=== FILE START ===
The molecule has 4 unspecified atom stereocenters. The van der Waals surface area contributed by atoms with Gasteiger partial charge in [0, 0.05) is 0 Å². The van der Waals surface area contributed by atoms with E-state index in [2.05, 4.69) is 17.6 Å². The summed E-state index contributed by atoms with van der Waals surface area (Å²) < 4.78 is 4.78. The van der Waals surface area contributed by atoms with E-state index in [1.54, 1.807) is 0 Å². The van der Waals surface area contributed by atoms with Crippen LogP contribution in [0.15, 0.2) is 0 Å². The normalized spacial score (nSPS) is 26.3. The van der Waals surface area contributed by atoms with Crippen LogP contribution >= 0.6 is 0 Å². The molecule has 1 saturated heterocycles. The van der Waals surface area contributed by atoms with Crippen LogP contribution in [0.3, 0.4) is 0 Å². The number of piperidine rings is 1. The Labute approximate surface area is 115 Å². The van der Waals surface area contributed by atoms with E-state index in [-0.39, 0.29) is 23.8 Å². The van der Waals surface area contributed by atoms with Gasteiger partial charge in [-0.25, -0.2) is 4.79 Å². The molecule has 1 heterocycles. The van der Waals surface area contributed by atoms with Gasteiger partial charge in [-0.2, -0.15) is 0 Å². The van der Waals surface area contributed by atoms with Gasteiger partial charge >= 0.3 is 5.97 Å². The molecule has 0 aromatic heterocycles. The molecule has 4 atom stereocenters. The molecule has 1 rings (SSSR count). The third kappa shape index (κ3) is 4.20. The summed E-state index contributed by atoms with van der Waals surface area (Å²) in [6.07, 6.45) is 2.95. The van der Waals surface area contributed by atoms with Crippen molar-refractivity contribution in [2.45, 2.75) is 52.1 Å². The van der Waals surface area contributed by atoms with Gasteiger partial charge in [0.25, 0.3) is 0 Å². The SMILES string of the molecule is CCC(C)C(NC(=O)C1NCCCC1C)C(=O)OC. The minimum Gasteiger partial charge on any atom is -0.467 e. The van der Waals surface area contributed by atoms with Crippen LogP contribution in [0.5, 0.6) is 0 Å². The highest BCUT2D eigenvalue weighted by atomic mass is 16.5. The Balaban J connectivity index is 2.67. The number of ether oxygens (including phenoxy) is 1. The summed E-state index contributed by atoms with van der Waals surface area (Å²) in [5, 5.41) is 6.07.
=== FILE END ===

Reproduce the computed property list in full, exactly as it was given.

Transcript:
The molecule has 4 unspecified atom stereocenters. The van der Waals surface area contributed by atoms with Gasteiger partial charge in [0, 0.05) is 0 Å². The van der Waals surface area contributed by atoms with E-state index in [2.05, 4.69) is 17.6 Å². The summed E-state index contributed by atoms with van der Waals surface area (Å²) < 4.78 is 4.78. The van der Waals surface area contributed by atoms with E-state index in [1.54, 1.807) is 0 Å². The van der Waals surface area contributed by atoms with Crippen LogP contribution in [0.15, 0.2) is 0 Å². The normalized spacial score (nSPS) is 26.3. The van der Waals surface area contributed by atoms with Crippen LogP contribution >= 0.6 is 0 Å². The molecule has 1 saturated heterocycles. The van der Waals surface area contributed by atoms with Crippen LogP contribution in [0.3, 0.4) is 0 Å². The number of piperidine rings is 1. The Labute approximate surface area is 115 Å². The van der Waals surface area contributed by atoms with E-state index in [-0.39, 0.29) is 23.8 Å². The van der Waals surface area contributed by atoms with Gasteiger partial charge in [-0.25, -0.2) is 4.79 Å². The molecule has 1 heterocycles. The van der Waals surface area contributed by atoms with Gasteiger partial charge in [-0.2, -0.15) is 0 Å². The van der Waals surface area contributed by atoms with Gasteiger partial charge >= 0.3 is 5.97 Å². The molecule has 0 aromatic heterocycles. The molecule has 4 atom stereocenters. The molecule has 1 rings (SSSR count). The third kappa shape index (κ3) is 4.20. The summed E-state index contributed by atoms with van der Waals surface area (Å²) in [6.07, 6.45) is 2.95. The van der Waals surface area contributed by atoms with Crippen molar-refractivity contribution in [2.45, 2.75) is 52.1 Å². The van der Waals surface area contributed by atoms with Gasteiger partial charge in [0.25, 0.3) is 0 Å². The SMILES string of the molecule is CCC(C)C(NC(=O)C1NCCCC1C)C(=O)OC. The minimum Gasteiger partial charge on any atom is -0.467 e. The van der Waals surface area contributed by atoms with Crippen LogP contribution in [0.5, 0.6) is 0 Å². The highest BCUT2D eigenvalue weighted by atomic mass is 16.5. The Balaban J connectivity index is 2.67. The number of ether oxygens (including phenoxy) is 1. The summed E-state index contributed by atoms with van der Waals surface area (Å²) in [5, 5.41) is 6.07.